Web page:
// By Lila Edythe
Travis Rice learned to ski about the time he learned to walk. His dad was on the Jackson Hole Ski Patrol. “I remember late afternoons at the ski patrol shacks up on the mountain and going down at the end of the day with the patrol doing their sweep,” says Rice, who is now 39. But he eventually traded skis for a snowboard, and he has spent the decades since transforming that sport. Rice burst onto the professional scene as an unknown 18-year-old. That year at Snowboarder magazine’s Superpark contest at California’s Mammoth Mountain, he hit a backside rodeo (one full flip combined with a back 180) across a 117-foot gap jump—and pretty much broke the snowboarding world. No one had seen anything like it before. In the years since, Rice has won gold medals at several US Opens, X Games, and Icer Air events; been voted the Transworld rider of the year; and starred in more movies than you could watch in a lifetime of winters, including 2011’s The Art of Flight, which he also co-executive produced and which showcased bringing acrobatic park and pipe tricks to big mountain terrain—something Rice did before any other rider.
Today, freestyle progressive freeriding is a niche within snowboarding, and Rice continues to both grow it and push the idea of what’s possible. Last winter was the inaugural year of the Natural Selection Tour, a three-stop event (Jackson Hole Mountain Resort; Baldface Valhalla, British Columbia; and Alaska’s Tordrillo Mountain Lodge) Rice dreamed up to challenge athletes to go big and get creative on natural terrain. “Our fundamental value is that Mother Nature is the main character,” Rice says.
Here he shares some highlights from his Jackson Hole Life.
My dad built a house in the Aspens—on like a one-acre lot—and that’s where I grew up. It was a sweet spot, and about 90 percent of the houses were local families. All of the kids would explore the neighborhood’s nooks and crannies. In the summer, we’d hit the speedbump jumps on our bikes and set up a lemonade stand next to the West Side Store. Back then the Aspens had an indoor dome hockey rink, and I was on a team that practiced and played there. This was before the Snow King Center. Our hockey team was crazy; we’d win city division select team leagues. When I was 14 or 15 though, I gave up hockey to snowboard more. I love hockey and it’s super fun, but at the end of the day, with how much freeform there was within snowboarding and the cultural components of it—the music, the clothing, the equipment, the larger-than-life characters, all of which I was really attracted to—snowboarding was better for me.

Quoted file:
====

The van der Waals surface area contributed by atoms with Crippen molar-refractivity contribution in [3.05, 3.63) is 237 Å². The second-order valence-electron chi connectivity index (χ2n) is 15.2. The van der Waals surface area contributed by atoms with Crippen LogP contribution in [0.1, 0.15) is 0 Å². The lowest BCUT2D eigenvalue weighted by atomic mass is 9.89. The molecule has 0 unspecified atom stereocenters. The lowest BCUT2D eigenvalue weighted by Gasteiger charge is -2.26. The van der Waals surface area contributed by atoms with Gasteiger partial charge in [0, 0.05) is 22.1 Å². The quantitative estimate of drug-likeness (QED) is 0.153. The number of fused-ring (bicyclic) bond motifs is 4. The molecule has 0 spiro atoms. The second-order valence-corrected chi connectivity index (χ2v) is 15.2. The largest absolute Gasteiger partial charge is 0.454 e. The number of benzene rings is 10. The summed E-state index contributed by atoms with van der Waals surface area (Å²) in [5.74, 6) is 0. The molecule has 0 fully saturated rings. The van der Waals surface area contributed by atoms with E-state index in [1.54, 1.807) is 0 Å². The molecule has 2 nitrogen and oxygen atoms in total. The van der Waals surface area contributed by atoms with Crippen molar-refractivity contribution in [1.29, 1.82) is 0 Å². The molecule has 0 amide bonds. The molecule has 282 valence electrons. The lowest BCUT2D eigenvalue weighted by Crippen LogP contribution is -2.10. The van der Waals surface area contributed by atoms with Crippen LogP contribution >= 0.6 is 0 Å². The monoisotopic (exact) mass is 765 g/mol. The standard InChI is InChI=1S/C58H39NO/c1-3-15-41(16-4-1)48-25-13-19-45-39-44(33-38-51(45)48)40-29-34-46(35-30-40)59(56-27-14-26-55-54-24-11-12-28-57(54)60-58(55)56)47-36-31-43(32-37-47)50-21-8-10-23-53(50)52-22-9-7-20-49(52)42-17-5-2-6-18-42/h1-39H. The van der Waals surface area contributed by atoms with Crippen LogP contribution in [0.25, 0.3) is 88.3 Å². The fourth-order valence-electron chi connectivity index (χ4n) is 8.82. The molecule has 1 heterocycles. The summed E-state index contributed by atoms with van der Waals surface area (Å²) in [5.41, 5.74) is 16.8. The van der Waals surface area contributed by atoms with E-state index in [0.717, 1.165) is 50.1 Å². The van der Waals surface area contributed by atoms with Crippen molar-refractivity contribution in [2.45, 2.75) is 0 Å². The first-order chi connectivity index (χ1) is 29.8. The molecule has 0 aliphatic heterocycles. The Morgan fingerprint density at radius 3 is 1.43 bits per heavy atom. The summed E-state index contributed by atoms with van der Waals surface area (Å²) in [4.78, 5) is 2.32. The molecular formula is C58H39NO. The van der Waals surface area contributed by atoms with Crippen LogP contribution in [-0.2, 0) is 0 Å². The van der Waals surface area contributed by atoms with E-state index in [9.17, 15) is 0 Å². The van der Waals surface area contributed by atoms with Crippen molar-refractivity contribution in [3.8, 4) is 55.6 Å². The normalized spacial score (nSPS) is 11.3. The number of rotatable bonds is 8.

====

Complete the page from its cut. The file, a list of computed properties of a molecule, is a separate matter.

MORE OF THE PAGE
Skiing and Riding
Jackson Hole Mountain Resort is so big and rugged it makes you a really strong rider. It’s funny—some people shy away from Jackson Hole unless they’re advanced level, but, honestly, it is the fastest track to becoming a good rider. If you go boarding mellow groomers on a mountain in Colorado, it doesn’t make you a better rider very fast, but if you get thrown into the mix and challenging terrain at Jackson Hole, that makes you a better rider. Fast. The kids that grow up here are such savages on their equipment. And we also have Snow King. Frankly, I think it was Snow King that made me the rider that I am. JHMR was, of course, the fun place we all wanted to ski in high school, but night riding at Snow King—I’m forever grateful that they had night riding. I could go every day after school and, Snow King conditions can be good, but for the most part it is hard, challenging snow, kind of like the East Coast, and, honestly, that makes you a great rider.
Buying a House
I was able to buy a condo in Rafter J when I was 23 or something. I definitely had some help on the financial side from my parents and recommendations and advice from friends. Two years later, I was able to get a real funky home down toward Hoback. It was previously called the “Funky Ranch.” It was owned by Lester Funk, who went by Les Funk. It was funky, but two remodels and 14 years later, it is now far from funky.
Natural Selection Course at JHMR
Right when the Teton Lift was being built , I was looking at that face below it and that part of the mountain. It was so savage—chock full of hazards like thick brush, broken, downed trees, and sharp rocks that, even in a good winter, didn’t go away. It was probably the most rugged part of the ski area, but I could see how we could transform and improve this rough and hazardous piece of the mountain into one of the best runs. It has a high level of consistency—any higher in elevation and we risked wind effect—and is high enough that it is above the inversion. It’s got the perfect tilt and aspect—it’s got beautiful northeast morning light. Over three summers, our badass build crew put thousands of hours of work into the face. It’s still rough—
we want that for the event—but now I think it’s the best run on the mountain.
Becoming a Dad
Having a kid has given me a whole new perspective and gratitude for both my parents and parents the world over. The attention and love it takes. But Jupiter Rune Rice is really psyched to be here, and he’s doing what we’re doing—enjoying the People’s Market and live music; getting comfortable with cold water; going for walks around the community. He was born at St. John’s, just like I was. It is a beautiful facility and some lovely individuals work there. Brook and I were really grateful I could be there. The [Covid-19] rules had just changed, but still there could only be one other person there. We had to have my mom come to the window to meet him. JH